Politico reported on February 6 that Imran Awan, who is currently employed by Wasserman Schultz, is under criminal investigation for “wide-range equipment and data theft.” Wasserman Schultz’s communications director provided Politico with few details into the investigation and refused to answer any followup questions.
Relatives of Awan—including Hina Alvi, Abid Awan and Jamal Awan—are implicated in the investigation as well. Hina Alvi is currently employed by Rep. Gregory Meeks.
“Five House staffers are accused of stealing equipment from members’ offices without their knowledge and committing serious, potentially illegal, violations on the House IT network, according to multiple sources briefed on the investigation,” Politico reported, noting that no one that they contacted provided any information.
The Daily Caller reported on February 4 that the accused allegedly accessed congressional computers without permission. It’s unclear what data was stolen and what the motive for the breach was.
The Democratic Party is no stranger to criminal investigations.
When Hillary Clinton was the Democratic nominee for the presidency, she was under an FBI investigation for using a private email server during her tenure as secretary of state. Critics suspect that she never set up a State.gov email in order to circumvent laws in the Freedom of Information Act about keeping records. The Clinton Foundation was also under investigation during Clinton’s presidential campaign. Additionally, hacked emails from the DNC and Clinton campaign manager John Podesta exposed collusion between the “neutral” DNC, the Clinton campaign, and several mainstream media journalists. This scandal resulted in Debbie Wasserman Schultz and several other DNC staff members resigning from their positions. DNC interim chair Donna Brazile was fired by CNN after the leaked emails revealed that helped the Clinton campaign cheat before debates hosted by CNN. A class action lawsuit against Wasserman Schultz and the DNC for violating Section 5 Article 4 of the DNC Charter is still pending.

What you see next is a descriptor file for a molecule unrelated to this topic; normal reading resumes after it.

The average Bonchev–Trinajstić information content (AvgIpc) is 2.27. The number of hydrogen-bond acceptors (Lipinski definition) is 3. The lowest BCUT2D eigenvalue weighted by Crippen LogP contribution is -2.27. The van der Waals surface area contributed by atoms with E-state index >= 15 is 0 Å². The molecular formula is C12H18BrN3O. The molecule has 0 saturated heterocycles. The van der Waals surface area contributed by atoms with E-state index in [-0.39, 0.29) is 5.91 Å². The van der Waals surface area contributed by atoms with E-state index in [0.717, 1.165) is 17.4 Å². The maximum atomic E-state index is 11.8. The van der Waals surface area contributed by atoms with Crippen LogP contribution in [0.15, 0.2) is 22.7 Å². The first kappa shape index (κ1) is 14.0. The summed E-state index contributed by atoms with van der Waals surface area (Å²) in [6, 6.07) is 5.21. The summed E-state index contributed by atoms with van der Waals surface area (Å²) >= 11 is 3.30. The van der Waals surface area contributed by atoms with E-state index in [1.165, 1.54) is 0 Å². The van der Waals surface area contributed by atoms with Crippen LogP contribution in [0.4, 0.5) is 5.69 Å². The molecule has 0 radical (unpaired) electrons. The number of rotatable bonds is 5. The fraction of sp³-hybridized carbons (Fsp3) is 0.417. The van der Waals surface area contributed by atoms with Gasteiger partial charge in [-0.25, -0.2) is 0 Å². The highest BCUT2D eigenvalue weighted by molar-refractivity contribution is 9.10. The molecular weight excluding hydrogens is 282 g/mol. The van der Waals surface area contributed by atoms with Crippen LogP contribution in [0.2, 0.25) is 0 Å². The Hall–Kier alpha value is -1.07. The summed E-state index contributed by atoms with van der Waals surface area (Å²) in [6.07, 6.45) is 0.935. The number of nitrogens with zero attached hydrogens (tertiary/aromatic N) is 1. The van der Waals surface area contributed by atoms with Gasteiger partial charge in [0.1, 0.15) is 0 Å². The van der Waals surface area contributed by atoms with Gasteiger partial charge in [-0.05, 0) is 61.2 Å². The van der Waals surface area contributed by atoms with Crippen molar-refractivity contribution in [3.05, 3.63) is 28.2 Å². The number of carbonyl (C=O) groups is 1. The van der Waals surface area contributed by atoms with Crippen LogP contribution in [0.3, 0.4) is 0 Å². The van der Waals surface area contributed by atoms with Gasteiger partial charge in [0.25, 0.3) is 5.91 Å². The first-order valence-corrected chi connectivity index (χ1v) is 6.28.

In 2016, Rep. Chaka Fattah was convicted and sentenced to 10 years in prison for money laundering, bribery and fraud. Fattah was indicted in 2014, but he continued to serve in Congress until his conviction.
After serving 10 terms in Congress, Rep. Corinne Brown lost her re-election bid due to being indicted in July 2016 for allegedly using a charity as a slush fund. The Washington Post reported that Brown blamed the Orlando shooting on the Department of Justice because they spent too much time investigating her.
Even though he was indicted in 2015 on corruption charges, Sen. Bob Menendez continues to serve in the Senate.
In June 2016, a formal ethics probe investigated Gov. Dannel Malloy’s appointment of former Cigna lobbyist Katharine Wade to a position in which she would oversee a proposed merger between Cigna and Anthem, which would be the largest health insurance company merger in the country. Two weeks into the probe, IBTimes reported Gov. Malloy “slashed the budgets of watchdog agencies that enforce ethics, campaign finance and open records laws.” Wade ultimately recused herself from the position.
In September 2016, Gov. Andrew Cuomo was the subject of a federal corruption probe that resulted in the conviction of two of this former aides and six other people.
In May 2016, CNN reported that the FBI was investigating Gov. Terry McAuliffe for a $120,000 campaign donation from a Chinese billionaire. In October 2016, the Wall Street Journal reported that Gov. McAuliffe donated nearly half a million dollars to the campaign of a wife of a top FBI Director—who was overseeing the investigation into Hillary Clinton’s private email server—to run for State Senate in Virginia.
Because the Democratic Party is rife with corporate and wealthy influence, corruption investigations have become the norm. The party continues to embrace corruption as it coalesces around Hillary Clinton and her minion Debbie Wasserman Schultz, who are both magnets for corruption and dirty politics.